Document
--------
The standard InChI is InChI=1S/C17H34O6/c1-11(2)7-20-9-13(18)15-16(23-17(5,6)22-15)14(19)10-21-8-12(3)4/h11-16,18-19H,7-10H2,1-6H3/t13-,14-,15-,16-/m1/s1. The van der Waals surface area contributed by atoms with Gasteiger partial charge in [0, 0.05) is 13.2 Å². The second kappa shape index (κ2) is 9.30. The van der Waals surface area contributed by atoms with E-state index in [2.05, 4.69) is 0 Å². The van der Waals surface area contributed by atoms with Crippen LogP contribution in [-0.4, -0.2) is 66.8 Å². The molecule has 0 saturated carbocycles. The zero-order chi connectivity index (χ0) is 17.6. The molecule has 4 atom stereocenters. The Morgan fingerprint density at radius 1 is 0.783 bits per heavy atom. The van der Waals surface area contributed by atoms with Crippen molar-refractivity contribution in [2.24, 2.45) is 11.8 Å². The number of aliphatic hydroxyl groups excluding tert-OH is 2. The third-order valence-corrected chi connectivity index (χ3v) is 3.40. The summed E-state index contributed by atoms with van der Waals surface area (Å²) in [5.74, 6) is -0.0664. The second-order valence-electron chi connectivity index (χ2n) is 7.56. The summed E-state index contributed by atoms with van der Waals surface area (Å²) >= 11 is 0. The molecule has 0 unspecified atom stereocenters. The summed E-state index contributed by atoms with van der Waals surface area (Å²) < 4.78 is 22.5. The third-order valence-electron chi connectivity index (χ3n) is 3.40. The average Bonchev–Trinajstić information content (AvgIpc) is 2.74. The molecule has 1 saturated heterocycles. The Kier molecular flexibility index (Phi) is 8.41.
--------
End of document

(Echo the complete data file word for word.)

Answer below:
The standard InChI is InChI=1S/C17H34O6/c1-11(2)7-20-9-13(18)15-16(23-17(5,6)22-15)14(19)10-21-8-12(3)4/h11-16,18-19H,7-10H2,1-6H3/t13-,14-,15-,16-/m1/s1. The van der Waals surface area contributed by atoms with Gasteiger partial charge in [0, 0.05) is 13.2 Å². The second kappa shape index (κ2) is 9.30. The van der Waals surface area contributed by atoms with E-state index in [2.05, 4.69) is 0 Å². The van der Waals surface area contributed by atoms with Crippen LogP contribution in [-0.4, -0.2) is 66.8 Å². The molecule has 0 saturated carbocycles. The zero-order chi connectivity index (χ0) is 17.6. The molecule has 4 atom stereocenters. The Morgan fingerprint density at radius 1 is 0.783 bits per heavy atom. The van der Waals surface area contributed by atoms with Crippen molar-refractivity contribution in [2.24, 2.45) is 11.8 Å². The number of aliphatic hydroxyl groups excluding tert-OH is 2. The third-order valence-corrected chi connectivity index (χ3v) is 3.40. The summed E-state index contributed by atoms with van der Waals surface area (Å²) in [5.74, 6) is -0.0664. The second-order valence-electron chi connectivity index (χ2n) is 7.56. The summed E-state index contributed by atoms with van der Waals surface area (Å²) >= 11 is 0. The molecule has 0 unspecified atom stereocenters. The summed E-state index contributed by atoms with van der Waals surface area (Å²) < 4.78 is 22.5. The third-order valence-electron chi connectivity index (χ3n) is 3.40. The average Bonchev–Trinajstić information content (AvgIpc) is 2.74. The molecule has 1 saturated heterocycles. The Kier molecular flexibility index (Phi) is 8.41.